Home' Ships and Shipping : June 2011 Contents NEWS
Four corporations involved in owning
and operating a fleet of vessels regularly
visiting New Orleans pleaded guilty
April 12 and agreed to pay a US$1
million penalty and be banned from
doing business in the US for the next
five years under the terms of a proposed
Stanships (Marshall Islands), Stanships
(New York), Standard Shipping and Calmore
Maritime, collectively the owners and
operator of the 'Americana', a Panamanian-
registered cargo vessel, each pleaded guilty
in New Orleans to a total of 32 felony
counts for violations of the Act to Prevent
Pollution from Ships, Ports and Waterways
Safety Act and obstruction of justice.
The plea terms also require personal
banning of the owner of the companies
who is also a corporate officer in some of
the companies owning or technically
managing vessels during the probationary
period. Of the US$1 million penalty,
$250,000 will be devoted to community
The government's investigation of the
'Americana' started when a crewmember
told the US Coast Guard during an
inspection of the ship on November 29,
2010, that the ship was illegally dumping
sludge and oily waste overboard using a
so-called "magic pipe" to bypass required
pollution prevention equipment.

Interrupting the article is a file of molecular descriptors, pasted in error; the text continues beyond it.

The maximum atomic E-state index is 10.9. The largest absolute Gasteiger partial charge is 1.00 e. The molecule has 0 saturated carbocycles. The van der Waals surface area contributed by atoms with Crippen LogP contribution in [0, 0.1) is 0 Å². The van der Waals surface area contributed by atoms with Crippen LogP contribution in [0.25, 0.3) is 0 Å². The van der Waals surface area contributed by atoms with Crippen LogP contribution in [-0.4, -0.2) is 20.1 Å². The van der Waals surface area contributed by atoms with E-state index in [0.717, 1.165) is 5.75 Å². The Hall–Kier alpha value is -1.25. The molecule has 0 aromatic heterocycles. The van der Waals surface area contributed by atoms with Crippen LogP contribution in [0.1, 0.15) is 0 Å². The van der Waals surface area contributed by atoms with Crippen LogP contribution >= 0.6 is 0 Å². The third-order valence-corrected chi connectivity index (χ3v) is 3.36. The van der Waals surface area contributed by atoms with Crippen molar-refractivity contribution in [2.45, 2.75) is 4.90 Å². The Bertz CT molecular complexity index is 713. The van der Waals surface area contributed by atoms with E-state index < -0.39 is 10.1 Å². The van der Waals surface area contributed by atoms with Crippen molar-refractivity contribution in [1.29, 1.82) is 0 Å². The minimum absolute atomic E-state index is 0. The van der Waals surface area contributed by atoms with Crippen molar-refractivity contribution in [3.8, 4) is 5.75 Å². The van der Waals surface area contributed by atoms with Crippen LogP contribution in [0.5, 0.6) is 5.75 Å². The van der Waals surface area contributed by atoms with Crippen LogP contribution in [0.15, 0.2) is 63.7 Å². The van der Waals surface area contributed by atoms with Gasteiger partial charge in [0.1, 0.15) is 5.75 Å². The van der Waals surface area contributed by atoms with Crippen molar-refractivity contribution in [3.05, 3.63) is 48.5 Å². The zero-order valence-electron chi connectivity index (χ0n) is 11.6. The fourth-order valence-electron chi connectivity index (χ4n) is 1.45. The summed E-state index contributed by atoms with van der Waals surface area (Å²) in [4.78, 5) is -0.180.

The crewmember provided the coast
guard with cell phone photos taken at sea
showing the use of the bypass. According
to a statement filed in court, the
defendants have admitted the following:
• Sludge and oily waste from the vessel's
engines was transferred to a fuel tank and
then deliberately pumped overboard.
• The ship had an unreported leak
between a ballast and fuel tank that led
to overboard discharges of oil and
contaminated waste from both tanks.
A black "comet streak" stain of
apparent oil was visible on the outside of
the ship in the immediate vicinity of the
overboard valve when the ship was in
New Orleans in December 2010.
The metal bypass pipe used to dump
oily waste overboard was hidden from
view when the ship was in port.
A false oil record book was also created
to conceal the illegal discharges.
Stanships (Marshall Islands) is a repeat
offender. It committed new crimes after it
was sentenced on September 29, 2010, for
deliberate discharges in US waters
and concealing illegal pollution in falsified
ship records from the 'Doric Glory'.
In that case, US District Judge
Helen G Berrigan ordered the
defendant to implement a comprehensive
environmental compliance plan and
pay $700,000 in criminal fines and
an additional $125,000 as community
In pleading guilty, Stanships (Marshall
Islands) admitted that it violated
the terms of its probation. The
'Doric Glory' prosecution was also
initiated by crewmembers.
BHP Billiton has released its Public Environmental Review
(PER)/Draft Environmental Impact Statement (Draft EIS) to
seek Commonwealth and Western Australian government
approvals for the proposed development of an outer harbour
facility in Port Hedland, Western Australia.
At around $10 billion, the proposed development is the
primary part of BHP's planned $25 billion expansion of its West
Australian iron ore business. The PER/Draft EIS will be available
for public comment for a period of eight weeks.
The project will involve the construction and operation
of landside and marine infrastructure for the handling and
export of iron ore. The scope of the project assessed in the
PER/Draft EIS includes:
• rail connections and spur from the existing BHP Billiton Iron